SIOUX FALLS, SD (KELO) — A former Republican Capitol Hill lawmaker from South Dakota is looking forward to a new Democratic administration entering the White House in less than two weeks. Larry Pressler, of Humboldt, served on the Foreign Relations Committee with President-elect Joe Biden when both were members of the U.S. Senate. Pressler describes Biden as a “policy guy,” the kind of person, he says is needed right now in Washington. But Pressler does have one concern about Biden as he prepares to take office.
Politics is personal to Larry Pressler, when it comes to President-elect Joe Biden.
“And I know him well personally and he will be a good, honest strong leader for our nation,” Pressler said.
Pressler’s and Biden’s political careers overlapped in Washington. Both served on the Senate Foreign Relations Committee. Pressler says the two were able to set aside political differences to work together in Washington, in a spirit of cooperation that’s rare among politicians today.
“Biden had his office right next to us and I’d walk to my votes with him frequently, he’s a very polite man, very good man, he cares a lot about our country. But he knows more about policy. He’s a policy guy, and that’s what we need,” Pressler said.
Pressler, a three-term senator, last ran for office as an independent in an unsuccessful bid to return to the Senate in 2014. By that time, Pressler had left the Republican Party because he says the GOP lurched too far to the right, leaving no place for centrists like himself. He supported Joe Biden’s run for the White House against President Trump.
“I like a more traditional, stable approach to government. And Trump is too much of a bucking bronco to me,” Pressler said.
But critics, including Trump, made Biden’s age an issue during the campaign. And the 78-year-old Pressler has his own reservations.
“I worry about his age a little bit. His age is exactly the same as mine and I’m a little bit worried as he moves into his eighties, how that’s going to work out. I hope well, but a lot of us who get close to eighty, we find out we’ve got some glitches,” Pressler said.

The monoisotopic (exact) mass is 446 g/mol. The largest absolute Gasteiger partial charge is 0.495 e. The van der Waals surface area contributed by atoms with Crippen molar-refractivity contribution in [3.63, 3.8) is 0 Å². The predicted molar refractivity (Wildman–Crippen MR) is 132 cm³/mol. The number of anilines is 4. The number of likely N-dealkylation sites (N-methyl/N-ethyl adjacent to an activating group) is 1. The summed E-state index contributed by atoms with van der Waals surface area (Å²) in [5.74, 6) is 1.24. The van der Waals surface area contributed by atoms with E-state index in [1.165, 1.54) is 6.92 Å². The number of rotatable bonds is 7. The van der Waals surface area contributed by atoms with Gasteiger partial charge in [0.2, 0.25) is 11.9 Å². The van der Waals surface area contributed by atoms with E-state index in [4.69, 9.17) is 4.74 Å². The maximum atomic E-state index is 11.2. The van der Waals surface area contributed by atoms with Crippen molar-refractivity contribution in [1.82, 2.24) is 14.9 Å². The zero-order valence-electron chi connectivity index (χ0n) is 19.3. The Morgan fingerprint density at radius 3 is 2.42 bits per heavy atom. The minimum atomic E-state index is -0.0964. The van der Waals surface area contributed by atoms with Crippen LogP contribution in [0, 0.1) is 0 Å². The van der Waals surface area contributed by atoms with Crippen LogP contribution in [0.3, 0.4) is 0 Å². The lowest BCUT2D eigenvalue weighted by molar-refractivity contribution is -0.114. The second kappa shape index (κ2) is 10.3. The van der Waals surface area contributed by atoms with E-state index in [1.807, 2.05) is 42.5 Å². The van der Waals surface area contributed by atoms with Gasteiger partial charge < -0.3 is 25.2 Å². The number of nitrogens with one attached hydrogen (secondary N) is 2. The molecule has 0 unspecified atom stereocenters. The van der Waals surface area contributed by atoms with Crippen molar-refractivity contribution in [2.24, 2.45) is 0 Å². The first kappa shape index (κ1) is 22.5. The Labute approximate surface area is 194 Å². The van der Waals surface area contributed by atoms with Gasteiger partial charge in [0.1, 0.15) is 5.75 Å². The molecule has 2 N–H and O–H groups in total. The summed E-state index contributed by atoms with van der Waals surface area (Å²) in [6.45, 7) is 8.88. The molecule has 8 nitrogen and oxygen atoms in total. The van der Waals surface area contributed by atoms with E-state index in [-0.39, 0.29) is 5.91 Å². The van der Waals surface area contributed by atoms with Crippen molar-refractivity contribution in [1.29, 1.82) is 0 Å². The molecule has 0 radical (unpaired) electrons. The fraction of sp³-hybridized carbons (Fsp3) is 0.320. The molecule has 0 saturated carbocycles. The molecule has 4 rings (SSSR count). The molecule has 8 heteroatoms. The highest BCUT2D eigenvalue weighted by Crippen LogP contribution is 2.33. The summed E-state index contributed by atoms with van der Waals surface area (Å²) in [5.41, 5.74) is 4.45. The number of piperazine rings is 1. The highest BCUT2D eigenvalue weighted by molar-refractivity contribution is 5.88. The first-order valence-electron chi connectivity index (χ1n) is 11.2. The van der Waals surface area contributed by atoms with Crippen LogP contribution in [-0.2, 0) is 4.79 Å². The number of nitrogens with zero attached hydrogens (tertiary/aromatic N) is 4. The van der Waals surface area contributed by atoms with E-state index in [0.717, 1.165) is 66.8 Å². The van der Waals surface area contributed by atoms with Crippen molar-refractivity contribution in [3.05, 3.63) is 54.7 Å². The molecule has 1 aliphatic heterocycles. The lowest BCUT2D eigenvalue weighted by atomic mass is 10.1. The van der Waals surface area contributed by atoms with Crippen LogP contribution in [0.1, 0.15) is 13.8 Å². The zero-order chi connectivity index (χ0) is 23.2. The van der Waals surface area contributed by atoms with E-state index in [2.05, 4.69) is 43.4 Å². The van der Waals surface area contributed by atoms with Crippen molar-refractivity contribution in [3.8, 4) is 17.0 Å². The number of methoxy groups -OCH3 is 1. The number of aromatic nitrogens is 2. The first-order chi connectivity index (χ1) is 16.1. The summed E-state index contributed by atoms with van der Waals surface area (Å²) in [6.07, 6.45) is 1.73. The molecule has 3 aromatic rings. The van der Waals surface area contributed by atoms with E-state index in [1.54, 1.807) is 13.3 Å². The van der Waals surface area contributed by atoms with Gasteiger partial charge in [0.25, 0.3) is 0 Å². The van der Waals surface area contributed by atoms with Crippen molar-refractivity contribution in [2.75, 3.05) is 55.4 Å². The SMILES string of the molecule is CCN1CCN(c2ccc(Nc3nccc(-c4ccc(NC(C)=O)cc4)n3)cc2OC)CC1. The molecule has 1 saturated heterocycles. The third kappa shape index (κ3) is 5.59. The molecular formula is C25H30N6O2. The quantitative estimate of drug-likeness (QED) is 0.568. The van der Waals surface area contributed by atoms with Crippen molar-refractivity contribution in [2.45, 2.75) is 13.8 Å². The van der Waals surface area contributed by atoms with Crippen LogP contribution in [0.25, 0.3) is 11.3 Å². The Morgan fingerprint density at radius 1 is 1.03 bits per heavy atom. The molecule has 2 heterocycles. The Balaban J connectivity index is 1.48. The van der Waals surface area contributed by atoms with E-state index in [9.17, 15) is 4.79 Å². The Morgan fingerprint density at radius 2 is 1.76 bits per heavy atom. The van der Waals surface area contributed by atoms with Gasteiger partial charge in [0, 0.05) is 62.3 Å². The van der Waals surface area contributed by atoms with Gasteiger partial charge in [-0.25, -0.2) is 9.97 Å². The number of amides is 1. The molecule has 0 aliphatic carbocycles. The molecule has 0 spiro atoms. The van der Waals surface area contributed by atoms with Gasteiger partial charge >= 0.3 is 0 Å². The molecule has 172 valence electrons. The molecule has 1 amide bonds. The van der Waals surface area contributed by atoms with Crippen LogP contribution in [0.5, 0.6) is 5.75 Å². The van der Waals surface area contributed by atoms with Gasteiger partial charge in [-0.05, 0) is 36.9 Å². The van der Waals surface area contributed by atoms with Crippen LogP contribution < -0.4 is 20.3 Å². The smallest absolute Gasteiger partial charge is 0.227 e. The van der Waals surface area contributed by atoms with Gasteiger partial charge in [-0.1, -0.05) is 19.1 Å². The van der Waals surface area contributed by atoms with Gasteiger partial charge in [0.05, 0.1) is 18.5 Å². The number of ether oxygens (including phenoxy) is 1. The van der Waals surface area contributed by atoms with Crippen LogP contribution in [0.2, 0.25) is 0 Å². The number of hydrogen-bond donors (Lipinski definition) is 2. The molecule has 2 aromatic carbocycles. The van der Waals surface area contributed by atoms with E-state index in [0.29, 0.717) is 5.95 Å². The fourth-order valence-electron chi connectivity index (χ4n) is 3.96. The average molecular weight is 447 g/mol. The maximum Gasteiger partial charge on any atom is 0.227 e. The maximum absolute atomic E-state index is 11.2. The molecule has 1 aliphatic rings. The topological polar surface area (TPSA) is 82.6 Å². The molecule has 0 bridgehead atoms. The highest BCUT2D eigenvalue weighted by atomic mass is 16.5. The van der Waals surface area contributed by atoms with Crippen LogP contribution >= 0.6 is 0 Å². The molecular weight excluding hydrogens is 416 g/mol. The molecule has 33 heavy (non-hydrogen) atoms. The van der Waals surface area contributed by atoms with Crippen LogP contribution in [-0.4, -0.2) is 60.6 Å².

Pressler, himself, is dealing with one of those so-called glitches. In November, he was diagnosed with pancreatic cancer.
“Yes, I’m going to beat it, I’m doing my best,” Pressler said.
But pancreatic cancer has a very low survival rate. Pressler spent the holidays being treated at the Johns Hopkins Cancer Center in Baltimore.
“I don’t know if they’re going to do chemotherapy, or not. The treatment is good, anti-cancer food and lots of rest, I guess. But there really isn’t any treatment. Pancreatic cancer is a mystery to everybody,” Pressler said.
It’s a medical mystery that Pressler hopes more research can solve. In the meantime, Pressler looks back on his career in Washington with pride. He was the first Vietnam veteran to serve in the U.S. Senate. Plus, everyone with an electronic device, like the cell phone we used to conduct our interview, is connected in a way to Pressler’s time on Capitol Hill.
“The Telecommunications Act of 1996, which was my legislation, brought us the internet. So that’s part of my legacy. Also, I did a lot of work in agricultural matters, air safety, everything I worked on for my state,” Pressler said.
2021 will be a year of uncertainty for Pressler as he deals with his cancer. But regardless of the health challenges he may face in the months ahead, Pressler remains grateful for all the support he’s received from his home state.
“I’m so thankful that the people of South Dakota allowed me to serve in the House of Representatives for four years and the United States Senate for 18 years, and I’m just very grateful to the people of South Dakota,” Pressler said.
Pressler, who lives in Washington, says he hopes to one day move back to South Dakota, but his health won’t allow him to do that, right now.